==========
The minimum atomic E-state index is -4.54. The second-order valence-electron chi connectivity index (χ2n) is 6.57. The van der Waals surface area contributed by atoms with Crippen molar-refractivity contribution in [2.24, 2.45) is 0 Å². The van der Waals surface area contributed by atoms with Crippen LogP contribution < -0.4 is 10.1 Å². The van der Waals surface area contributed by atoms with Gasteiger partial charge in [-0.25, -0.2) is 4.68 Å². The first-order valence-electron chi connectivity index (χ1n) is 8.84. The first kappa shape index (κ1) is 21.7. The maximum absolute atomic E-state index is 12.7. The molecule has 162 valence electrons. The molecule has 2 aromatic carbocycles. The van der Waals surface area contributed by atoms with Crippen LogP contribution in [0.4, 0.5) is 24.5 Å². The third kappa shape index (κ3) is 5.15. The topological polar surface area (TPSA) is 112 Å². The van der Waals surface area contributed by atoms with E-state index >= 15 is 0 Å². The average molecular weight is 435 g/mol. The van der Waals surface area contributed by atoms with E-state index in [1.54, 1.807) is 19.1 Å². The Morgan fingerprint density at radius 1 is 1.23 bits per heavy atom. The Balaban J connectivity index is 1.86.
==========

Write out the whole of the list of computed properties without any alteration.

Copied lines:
The minimum atomic E-state index is -4.54. The second-order valence-electron chi connectivity index (χ2n) is 6.57. The van der Waals surface area contributed by atoms with Crippen molar-refractivity contribution in [2.24, 2.45) is 0 Å². The van der Waals surface area contributed by atoms with Crippen LogP contribution < -0.4 is 10.1 Å². The van der Waals surface area contributed by atoms with Gasteiger partial charge in [-0.25, -0.2) is 4.68 Å². The first-order valence-electron chi connectivity index (χ1n) is 8.84. The first kappa shape index (κ1) is 21.7. The maximum absolute atomic E-state index is 12.7. The molecule has 162 valence electrons. The molecule has 2 aromatic carbocycles. The van der Waals surface area contributed by atoms with Crippen LogP contribution in [0.4, 0.5) is 24.5 Å². The third kappa shape index (κ3) is 5.15. The topological polar surface area (TPSA) is 112 Å². The van der Waals surface area contributed by atoms with E-state index >= 15 is 0 Å². The average molecular weight is 435 g/mol. The van der Waals surface area contributed by atoms with E-state index in [1.54, 1.807) is 19.1 Å². The Morgan fingerprint density at radius 1 is 1.23 bits per heavy atom. The Balaban J connectivity index is 1.86.